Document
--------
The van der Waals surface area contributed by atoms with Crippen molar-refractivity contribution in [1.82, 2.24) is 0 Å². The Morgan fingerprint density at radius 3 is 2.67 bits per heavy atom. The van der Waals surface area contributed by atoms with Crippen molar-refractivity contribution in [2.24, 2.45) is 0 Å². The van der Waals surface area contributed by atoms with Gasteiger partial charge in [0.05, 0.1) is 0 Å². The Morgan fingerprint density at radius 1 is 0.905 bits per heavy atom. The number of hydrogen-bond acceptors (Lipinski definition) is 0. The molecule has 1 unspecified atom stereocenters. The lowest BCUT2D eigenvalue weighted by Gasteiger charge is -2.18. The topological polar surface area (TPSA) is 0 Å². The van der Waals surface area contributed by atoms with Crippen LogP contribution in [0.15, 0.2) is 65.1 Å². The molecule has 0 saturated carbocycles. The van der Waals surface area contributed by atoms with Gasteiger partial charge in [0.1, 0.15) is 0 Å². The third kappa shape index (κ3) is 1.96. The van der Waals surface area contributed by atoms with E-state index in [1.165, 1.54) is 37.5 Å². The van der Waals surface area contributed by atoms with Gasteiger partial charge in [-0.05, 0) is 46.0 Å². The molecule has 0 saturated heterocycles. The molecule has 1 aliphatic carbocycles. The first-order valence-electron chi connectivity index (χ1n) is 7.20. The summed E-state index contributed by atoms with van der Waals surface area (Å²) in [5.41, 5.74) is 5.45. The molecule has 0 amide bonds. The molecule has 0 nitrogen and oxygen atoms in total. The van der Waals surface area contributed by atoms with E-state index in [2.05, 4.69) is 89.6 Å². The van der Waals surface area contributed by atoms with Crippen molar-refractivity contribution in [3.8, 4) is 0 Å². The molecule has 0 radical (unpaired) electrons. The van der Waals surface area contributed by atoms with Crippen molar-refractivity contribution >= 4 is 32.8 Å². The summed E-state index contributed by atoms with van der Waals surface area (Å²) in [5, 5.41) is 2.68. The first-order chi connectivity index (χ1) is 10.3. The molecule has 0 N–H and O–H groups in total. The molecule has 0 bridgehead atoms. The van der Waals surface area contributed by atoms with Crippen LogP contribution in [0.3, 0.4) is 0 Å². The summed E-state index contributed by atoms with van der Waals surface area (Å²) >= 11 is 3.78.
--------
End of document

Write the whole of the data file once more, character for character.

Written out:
The van der Waals surface area contributed by atoms with Crippen molar-refractivity contribution in [1.82, 2.24) is 0 Å². The Morgan fingerprint density at radius 3 is 2.67 bits per heavy atom. The van der Waals surface area contributed by atoms with Crippen molar-refractivity contribution in [2.24, 2.45) is 0 Å². The van der Waals surface area contributed by atoms with Gasteiger partial charge in [0.05, 0.1) is 0 Å². The Morgan fingerprint density at radius 1 is 0.905 bits per heavy atom. The number of hydrogen-bond acceptors (Lipinski definition) is 0. The molecule has 1 unspecified atom stereocenters. The lowest BCUT2D eigenvalue weighted by Gasteiger charge is -2.18. The topological polar surface area (TPSA) is 0 Å². The van der Waals surface area contributed by atoms with Crippen LogP contribution in [0.15, 0.2) is 65.1 Å². The molecule has 0 saturated carbocycles. The van der Waals surface area contributed by atoms with Gasteiger partial charge in [0.1, 0.15) is 0 Å². The third kappa shape index (κ3) is 1.96. The van der Waals surface area contributed by atoms with E-state index in [1.165, 1.54) is 37.5 Å². The van der Waals surface area contributed by atoms with Gasteiger partial charge in [-0.05, 0) is 46.0 Å². The molecule has 0 saturated heterocycles. The molecule has 1 aliphatic carbocycles. The first-order valence-electron chi connectivity index (χ1n) is 7.20. The summed E-state index contributed by atoms with van der Waals surface area (Å²) in [5.41, 5.74) is 5.45. The molecule has 0 amide bonds. The molecule has 0 nitrogen and oxygen atoms in total. The van der Waals surface area contributed by atoms with E-state index in [2.05, 4.69) is 89.6 Å². The van der Waals surface area contributed by atoms with Crippen molar-refractivity contribution in [3.8, 4) is 0 Å². The molecule has 0 radical (unpaired) electrons. The van der Waals surface area contributed by atoms with Crippen molar-refractivity contribution >= 4 is 32.8 Å². The summed E-state index contributed by atoms with van der Waals surface area (Å²) in [5, 5.41) is 2.68. The first-order chi connectivity index (χ1) is 10.3. The molecule has 0 N–H and O–H groups in total. The molecule has 0 bridgehead atoms. The van der Waals surface area contributed by atoms with Crippen LogP contribution in [0.3, 0.4) is 0 Å². The summed E-state index contributed by atoms with van der Waals surface area (Å²) >= 11 is 3.78.